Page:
Early on, we adopted a sales approach where the goal is moving a deal forward or getting a firm “no” as early in the process as possible. This saved us time, taught us valuable lessons about our company and stopped us from making compromises that weren’t in our long-term interest.
The key to making it work is being persistent. And when I say be persistent, I mean really persistent, even to the point where it’s awkward and uncomfortable. In fact, it can be so cringe-inducing that I wouldn’t recommend it to anyone if it didn’t work.
Here’s what you do: Whenever you meet a prospect, get a business card and tell that person you’ll give her a call. One of our advisors jokes that if you say you’ll call back in two weeks, call back in two days. If you say three weeks, call back in two days.
If she doesn’t pick up, leave a message and follow up with an email. Then call back the next day. Keep at it. Once you’re on day three, start calling and emailing every few hours until you get through.
For engineers especially, this is pretty counter-intuitive advice. And it’s pretty painful to do. I’d have to psyche myself up to make these calls. My co-founder, Jud, would just wince as he listened to me leaving the same voicemail for the fifteenth time.
Now, the obvious question is: Doesn’t this piss people off? Sometimes it does, but if your goal is to get to a “yes” or “no,” it’s also pretty effective. When someone asks what it will take to get you to stop calling, just say you want her to listen for 10 minutes and if she’s not interested after that you won’t call again.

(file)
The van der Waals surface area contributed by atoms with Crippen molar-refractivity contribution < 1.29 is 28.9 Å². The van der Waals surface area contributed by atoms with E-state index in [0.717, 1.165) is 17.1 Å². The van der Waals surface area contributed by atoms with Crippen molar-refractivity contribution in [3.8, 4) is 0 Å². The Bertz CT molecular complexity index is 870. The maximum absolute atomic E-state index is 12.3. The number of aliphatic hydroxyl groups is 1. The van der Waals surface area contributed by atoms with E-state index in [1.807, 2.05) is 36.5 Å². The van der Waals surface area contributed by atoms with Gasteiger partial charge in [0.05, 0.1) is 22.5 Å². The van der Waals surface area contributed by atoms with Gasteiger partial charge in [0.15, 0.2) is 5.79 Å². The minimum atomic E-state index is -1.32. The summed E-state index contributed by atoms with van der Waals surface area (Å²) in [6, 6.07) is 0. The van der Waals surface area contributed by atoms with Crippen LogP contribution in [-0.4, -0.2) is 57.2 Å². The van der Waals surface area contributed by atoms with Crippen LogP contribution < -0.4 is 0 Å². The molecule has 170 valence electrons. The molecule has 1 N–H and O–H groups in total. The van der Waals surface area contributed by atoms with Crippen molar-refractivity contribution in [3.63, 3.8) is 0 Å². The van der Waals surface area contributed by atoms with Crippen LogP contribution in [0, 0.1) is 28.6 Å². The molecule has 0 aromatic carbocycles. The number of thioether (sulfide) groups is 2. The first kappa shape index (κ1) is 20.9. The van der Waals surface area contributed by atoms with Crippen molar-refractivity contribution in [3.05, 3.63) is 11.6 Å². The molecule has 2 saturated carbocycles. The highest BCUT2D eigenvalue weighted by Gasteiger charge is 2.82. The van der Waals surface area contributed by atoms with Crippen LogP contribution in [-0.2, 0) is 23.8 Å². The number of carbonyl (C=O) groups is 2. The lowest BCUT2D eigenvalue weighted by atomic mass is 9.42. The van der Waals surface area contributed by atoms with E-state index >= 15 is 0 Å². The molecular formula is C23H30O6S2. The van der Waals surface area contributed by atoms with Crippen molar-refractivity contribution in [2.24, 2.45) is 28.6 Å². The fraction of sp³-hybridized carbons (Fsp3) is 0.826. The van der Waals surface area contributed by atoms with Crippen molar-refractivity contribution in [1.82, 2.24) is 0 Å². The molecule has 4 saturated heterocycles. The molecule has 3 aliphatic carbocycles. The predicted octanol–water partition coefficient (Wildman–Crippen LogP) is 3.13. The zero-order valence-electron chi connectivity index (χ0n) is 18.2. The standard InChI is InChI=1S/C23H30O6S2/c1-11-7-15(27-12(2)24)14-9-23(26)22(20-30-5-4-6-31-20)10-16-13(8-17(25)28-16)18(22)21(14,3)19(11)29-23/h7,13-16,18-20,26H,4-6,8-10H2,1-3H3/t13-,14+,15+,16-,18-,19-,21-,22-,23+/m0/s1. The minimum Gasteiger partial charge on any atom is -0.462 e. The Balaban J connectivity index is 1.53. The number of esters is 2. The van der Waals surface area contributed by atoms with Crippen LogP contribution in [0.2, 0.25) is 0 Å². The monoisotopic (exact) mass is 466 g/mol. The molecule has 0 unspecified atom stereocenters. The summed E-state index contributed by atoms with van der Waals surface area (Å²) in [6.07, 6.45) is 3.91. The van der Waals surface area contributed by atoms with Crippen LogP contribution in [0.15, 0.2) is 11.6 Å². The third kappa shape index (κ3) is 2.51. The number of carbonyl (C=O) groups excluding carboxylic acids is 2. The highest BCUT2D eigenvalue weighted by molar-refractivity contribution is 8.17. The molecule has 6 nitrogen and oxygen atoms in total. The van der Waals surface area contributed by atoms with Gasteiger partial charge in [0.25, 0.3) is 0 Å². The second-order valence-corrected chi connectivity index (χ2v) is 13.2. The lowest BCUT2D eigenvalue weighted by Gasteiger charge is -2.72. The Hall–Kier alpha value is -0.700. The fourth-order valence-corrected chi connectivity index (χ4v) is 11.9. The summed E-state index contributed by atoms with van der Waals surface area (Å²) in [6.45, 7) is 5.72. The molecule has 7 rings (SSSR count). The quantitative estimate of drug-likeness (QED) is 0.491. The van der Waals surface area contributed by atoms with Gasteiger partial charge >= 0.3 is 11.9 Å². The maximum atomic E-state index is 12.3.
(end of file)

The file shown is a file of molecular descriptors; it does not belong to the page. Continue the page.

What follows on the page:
The first person I ever tried this on is someone I met at a conference one June. I must have called him 30 times over the next couple of months until he told me to stop. Then, I was at a different conference in September and I heard someone call out my name. It was that guy. He came over and shook my hand—which at this point was like shaking hands with my personification of awkwardness—and now he’s a friend and advocate of our product.
Part of what makes the persistence approach worthwhile is that when you do get rejected (and you will, often) it's not because someone never got back to you—you're usually hearing a “no” directly from the prospect. This gives you a great opportunity to learn why someone who you think should buy your product doesn’t want to. That’s the most objective and actionable feedback you’re ever going to get—better than anything a friend or advisor can tell you. Is the problem your product’s features? Pricing? Positioning? Business model? Branding? The color of your website? Your fashion sense? Your funny-looking face? Whatever it is, it’s better to know and adjust if/where it makes sense.
Make sure you dig a bit to understand the real reason. It may be that they misunderstand your product, in which case you can correct that misunderstanding. Or it could just be that what you’re selling isn’t appropriate, and you can use that feedback to improve your pitch and product in the future.
The other reason a “no” is valuable is because it allows you to move on from that contact. When I first started selling, I thought that it was better to keep the conversation going with a prospect for as long as possible. It turns out that’s very dangerous because you either waste a lot of time or you make compromises to your product that likely pull it away from the problem you solve.
When you’re first starting out, you’re desperate for a customer. But you don’t actually want to sell to somebody who doesn’t have a strong pain point and doesn’t really need your product. Our first customer was someone who really liked us, but wasn’t really in our sweet spot. We took his money and tried to make it work, but it just wasn’t helpful because he didn’t actually need our product. We ended up returning the money when it became clear that he needed us to work on a problem that wasn’t a core value proposition of Comprehend.
It took us a while to work the kinks out of the process, but once we did, getting to no has been extremely helpful for us.